Scientist Exploring Earthquakes & Fracking In Oklahoma
Now that Oklahoma has exceeded California in the number of earthquakes this year. Fracking is getting more attention from both citizens and scientists.
Dr. Riki Ott is on a tour to talk to Oklahomans about hydraulic fracturing. The marine biologist says she's made a connection between the chemicals used as dispersants in salt water oil spills and those used as diluents in the fracking process. She doesn't like what she says are the health risks.
"So who does that leave at risk? Us. Ordinary people minding their own business thinking they're going to be okay and they're not," Ott said.
The Oklahoma Independent Petroleum Association says, "a lack of understanding about the drilling process and the industry as a whole leads to confusion and, in many cases, fear. These attitudes have been amplified by anti-fossil fuel groups who use them to promote their agenda against the use of oil and natural gas."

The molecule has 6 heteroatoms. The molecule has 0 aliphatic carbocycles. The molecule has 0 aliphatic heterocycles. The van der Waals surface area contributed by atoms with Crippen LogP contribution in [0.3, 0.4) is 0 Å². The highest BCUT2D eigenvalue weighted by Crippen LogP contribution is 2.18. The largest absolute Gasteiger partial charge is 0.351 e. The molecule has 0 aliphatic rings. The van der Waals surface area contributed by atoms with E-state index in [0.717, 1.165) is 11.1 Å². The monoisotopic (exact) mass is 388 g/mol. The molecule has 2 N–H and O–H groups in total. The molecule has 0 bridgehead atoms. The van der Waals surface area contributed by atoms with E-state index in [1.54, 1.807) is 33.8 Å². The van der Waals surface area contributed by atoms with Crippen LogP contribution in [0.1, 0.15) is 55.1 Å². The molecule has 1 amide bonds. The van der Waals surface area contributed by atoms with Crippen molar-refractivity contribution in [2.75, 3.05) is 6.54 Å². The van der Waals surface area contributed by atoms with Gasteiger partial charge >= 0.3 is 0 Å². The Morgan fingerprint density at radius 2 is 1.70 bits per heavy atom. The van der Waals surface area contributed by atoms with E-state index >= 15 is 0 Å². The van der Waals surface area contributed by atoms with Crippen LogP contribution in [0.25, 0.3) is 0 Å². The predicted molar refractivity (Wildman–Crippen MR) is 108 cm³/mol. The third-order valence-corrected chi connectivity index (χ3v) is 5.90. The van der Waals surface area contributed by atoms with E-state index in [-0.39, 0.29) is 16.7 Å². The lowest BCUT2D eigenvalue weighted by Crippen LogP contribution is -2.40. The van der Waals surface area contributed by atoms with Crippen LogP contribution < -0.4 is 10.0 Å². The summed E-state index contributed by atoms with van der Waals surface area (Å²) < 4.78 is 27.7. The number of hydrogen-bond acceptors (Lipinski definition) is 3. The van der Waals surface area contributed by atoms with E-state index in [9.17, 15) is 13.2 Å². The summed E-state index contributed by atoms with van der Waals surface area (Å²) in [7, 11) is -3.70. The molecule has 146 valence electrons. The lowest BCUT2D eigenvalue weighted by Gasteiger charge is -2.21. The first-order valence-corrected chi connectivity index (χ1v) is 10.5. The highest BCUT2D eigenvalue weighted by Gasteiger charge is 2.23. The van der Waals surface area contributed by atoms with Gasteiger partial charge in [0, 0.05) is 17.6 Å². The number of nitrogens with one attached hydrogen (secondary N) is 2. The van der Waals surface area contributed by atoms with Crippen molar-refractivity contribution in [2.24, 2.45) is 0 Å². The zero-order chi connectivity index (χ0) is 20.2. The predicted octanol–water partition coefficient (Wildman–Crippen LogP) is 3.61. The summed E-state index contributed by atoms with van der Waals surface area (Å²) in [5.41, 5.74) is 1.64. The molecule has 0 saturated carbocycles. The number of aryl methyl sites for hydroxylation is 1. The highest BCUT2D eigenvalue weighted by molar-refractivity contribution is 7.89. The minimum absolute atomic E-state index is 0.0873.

Earl Hatley has collected 1,000 signatures on a petition to put a one year moratorium on waste water injection wells.
"You can sit in Oklahoma City and say we need the oil but if you lived elsewhere you'd have a different story because your way of life has changed," Hatley said. "If you stop the injection for that long you will see the earthquakes rapidly diminish."
The goal is to collect 3,000 signatures by the end of the summer and present them to the governor and the Oklahoma Corporation Commission.